Problem :
Two balls with equal masses, m, and equal speed, v, engage in a head on
elastic collision. What is the final velocity of each ball, in terms of m and
v?
Though we could go through the formal application of the equations of linear
momentum, it is easier to think about this problem conceptually. Since the balls
of equal mass are moving at equal and opposite speeds, the total linear momentum
of the system is zero. For linear momentum to be conserved after the collision,
both balls must rebound with the same velocity. If one ball had more speed than
the other, there would be a net linear momentum and our conservation principle
would be invalid. Having established that both balls rebound with the same
speed, we must find what that speed is. Since the collision is elastic, kinetic
energy must be conserved. If the final velocity of each ball were more, or less,
than its initial velocity, kinetic energy would not be conserved. Thus we can
state that the final velocity of each ball is equal in magnitude and opposite in
direction to their respective initial velocities.
Problem :
Two balls, each with mass 2 kg, and velocities of 2 m/s and 3 m/s collide head
on. Their final velocities are 2 m/s and 1 m/s, respectively. Is this collision
elastic or inelastic?
To check for elasticity, we need to calculate the kinetic energy both before and
after the collision. Before the collision, the kinetic energy is
(2)(2)^{2} + (2)(3)^{2} = 13. After, the kinetic energy is
(2)(2)^{2} + (2)(1)^{2} = 5. Since the kinetic energies are not
equal, the collision is inelastic.
Problem :
Two balls of mass m_{1} and m_{2}, with velocities v_{1} and v_{2} collide head
on. Is there any way for both balls to have zero velocity after the collision?
If so, find the conditions under which this can occur.
First of all, the collision must be inelastic, as the final kinetic energy must
be zero, clearly less than the initial kinetic energy. Secondly, we can state
that the collision is completely inelastic, as both objects with zero velocity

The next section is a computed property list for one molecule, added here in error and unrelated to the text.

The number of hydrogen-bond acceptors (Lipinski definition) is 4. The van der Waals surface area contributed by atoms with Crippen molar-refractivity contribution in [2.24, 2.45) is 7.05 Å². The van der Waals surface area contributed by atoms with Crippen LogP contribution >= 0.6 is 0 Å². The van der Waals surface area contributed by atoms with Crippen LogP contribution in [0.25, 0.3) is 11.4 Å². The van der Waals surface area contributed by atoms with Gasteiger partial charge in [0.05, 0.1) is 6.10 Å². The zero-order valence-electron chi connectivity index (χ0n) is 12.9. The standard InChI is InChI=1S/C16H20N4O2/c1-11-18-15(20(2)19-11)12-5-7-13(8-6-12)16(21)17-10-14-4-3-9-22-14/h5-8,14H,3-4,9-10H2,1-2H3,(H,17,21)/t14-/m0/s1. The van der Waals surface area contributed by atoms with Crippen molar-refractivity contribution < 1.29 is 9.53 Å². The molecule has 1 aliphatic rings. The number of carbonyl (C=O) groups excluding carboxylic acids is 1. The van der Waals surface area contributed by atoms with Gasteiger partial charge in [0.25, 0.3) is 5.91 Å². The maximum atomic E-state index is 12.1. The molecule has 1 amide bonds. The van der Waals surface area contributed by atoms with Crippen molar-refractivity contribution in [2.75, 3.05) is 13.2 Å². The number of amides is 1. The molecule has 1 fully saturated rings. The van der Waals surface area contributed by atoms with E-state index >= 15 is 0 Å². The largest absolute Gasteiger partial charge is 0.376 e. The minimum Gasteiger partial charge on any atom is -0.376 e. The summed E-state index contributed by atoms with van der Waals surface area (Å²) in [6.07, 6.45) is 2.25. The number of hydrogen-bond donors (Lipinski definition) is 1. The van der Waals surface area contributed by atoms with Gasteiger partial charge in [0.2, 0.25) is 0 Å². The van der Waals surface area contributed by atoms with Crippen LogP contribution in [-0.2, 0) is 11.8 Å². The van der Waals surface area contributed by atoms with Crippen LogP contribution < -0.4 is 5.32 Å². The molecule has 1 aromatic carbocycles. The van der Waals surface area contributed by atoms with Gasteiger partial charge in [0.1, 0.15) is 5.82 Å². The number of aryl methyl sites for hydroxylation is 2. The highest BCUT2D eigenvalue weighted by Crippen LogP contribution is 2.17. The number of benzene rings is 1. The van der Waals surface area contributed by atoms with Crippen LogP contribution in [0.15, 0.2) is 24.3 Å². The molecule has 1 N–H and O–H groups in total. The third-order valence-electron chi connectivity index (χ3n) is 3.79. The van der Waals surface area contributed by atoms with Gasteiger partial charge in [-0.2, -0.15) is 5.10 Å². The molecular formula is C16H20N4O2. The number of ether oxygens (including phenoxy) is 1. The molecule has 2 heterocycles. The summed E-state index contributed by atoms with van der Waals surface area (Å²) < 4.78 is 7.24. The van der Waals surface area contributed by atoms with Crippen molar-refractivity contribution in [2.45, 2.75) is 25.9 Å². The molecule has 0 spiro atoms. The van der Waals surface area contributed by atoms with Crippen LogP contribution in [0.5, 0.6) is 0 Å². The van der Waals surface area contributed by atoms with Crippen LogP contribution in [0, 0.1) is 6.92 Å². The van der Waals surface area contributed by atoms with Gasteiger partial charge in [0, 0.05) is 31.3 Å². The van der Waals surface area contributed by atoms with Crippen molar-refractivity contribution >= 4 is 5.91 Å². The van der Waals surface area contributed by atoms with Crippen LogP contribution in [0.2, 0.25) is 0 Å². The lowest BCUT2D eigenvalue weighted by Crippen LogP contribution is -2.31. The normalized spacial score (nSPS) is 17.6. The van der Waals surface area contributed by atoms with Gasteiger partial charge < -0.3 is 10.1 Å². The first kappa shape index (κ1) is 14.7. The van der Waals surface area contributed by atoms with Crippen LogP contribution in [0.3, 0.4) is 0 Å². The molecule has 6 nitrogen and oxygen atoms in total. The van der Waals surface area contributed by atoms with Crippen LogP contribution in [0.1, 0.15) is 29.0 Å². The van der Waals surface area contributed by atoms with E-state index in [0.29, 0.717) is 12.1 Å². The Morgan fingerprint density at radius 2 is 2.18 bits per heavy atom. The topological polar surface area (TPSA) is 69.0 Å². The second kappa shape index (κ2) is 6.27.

must remain at the site of the collision, i.e., they must stick together. The
final principle we must check is that momentum is conserved. Clearly the final
momentum of the system must be zero, as neither ball is moving. Thus the same
value must be true before the collision. For this to happen, both masses must
have equal and opposite momentum, or m_{1}v_{1} = m_{2}v_{2}. Thus, in a completely
inelastic collision in which m_{1}v_{1} = m_{2}v_{2}, both masses will be stationary
after the collision.
Problem :
A car of 500 kg, traveling at 30 m/s rear ends another car of 600 kg, traveling
at 20 m/s. in the same direction The collision is great enough that the two cars
stick together after they collide. How fast will both cars be going after the
collision?
This is an example of a completely inelastic collision. Since the two cars stick
together, they must move with a common velocity after the collision. Thus simply
using the conservation of momentum is enough to solve for our one unknown
variable, the velocity of the two cars after the collision. Relating the initial
and final moments:
p_{o}  =  p_{f} 

m_{1}v_{1} + m_{2}v_{2}  =  Mv_{f} 

(500)(30) + (600)(20)  =  (1100)v_{f} 

v_{f}  =  24.5m/s 

Thus both cars will travel at 24.5 m/s, in the same direction as their initial
travel.
Problem :
One pool ball traveling with a velocity of 5 m/s hits another ball of the same
mass, which is stationary. The collision is head on and elastic. Find the final
velocities of both balls.
Here we use our two conservation laws to find both final velocities. Let's call
the pool ball that is initially moving ball 1, and the stationary one ball 2.
Relating the kinetic energies before and after the collision,
mv_{1o}^{2} + mv_{2o}^{2}  =  mv_{1f}^{2} + mv_{2f}^{2} 

m  =  mv_{1f}^{2} + mv_{2f}^{2} 

  Canceling the fractions and masses, 

25  =  v_{1f}^{2} + v_{2f}^{2} 

We also know that momentum must be conserved. The initial momentum is provided
entirely by ball 1, and has a magnitude of
5m. The final momentum has
contributions from both balls. Relating the two,
5m = mv_{1f} + mv_{2f}
Implying that
m_{1f} + m_{2f} = 5
Notice the similarity of the two equations we have. Though our kinetic energy
equation includes the velocities squared, both equations include the sum of the
velocities being equal to a constant. The systematic approach to this problem is
to substitute for
m_{1f} into our first equation using our second equation.
However we can use a shortcut. Let's see what happens when we square our second
equation:
(m_{1f}+m_{2f})^{2}  =  25 

m_{1f}^{2} + m_{2f}^{2} +2m_{1f}m_{2f}  =  25 

But we know from our kinetic energy equation that
25 = v_{1f}^{2} + v_{2f}^{2}
.
Substituting this in we find that
2m_{1f}m_{2f} = 0
Thus we know that one of the final velocities must be zero. If the final
velocity of ball 2 were zero, then the collision never would have taken place.
Thus we can infer that
v_{1f} = 0 and, consequently,
v_{2f} = 5. This problem
states a general principle of collisions: when two bodies of the same mass
collide head on in an elastic collision, they exchange velocities.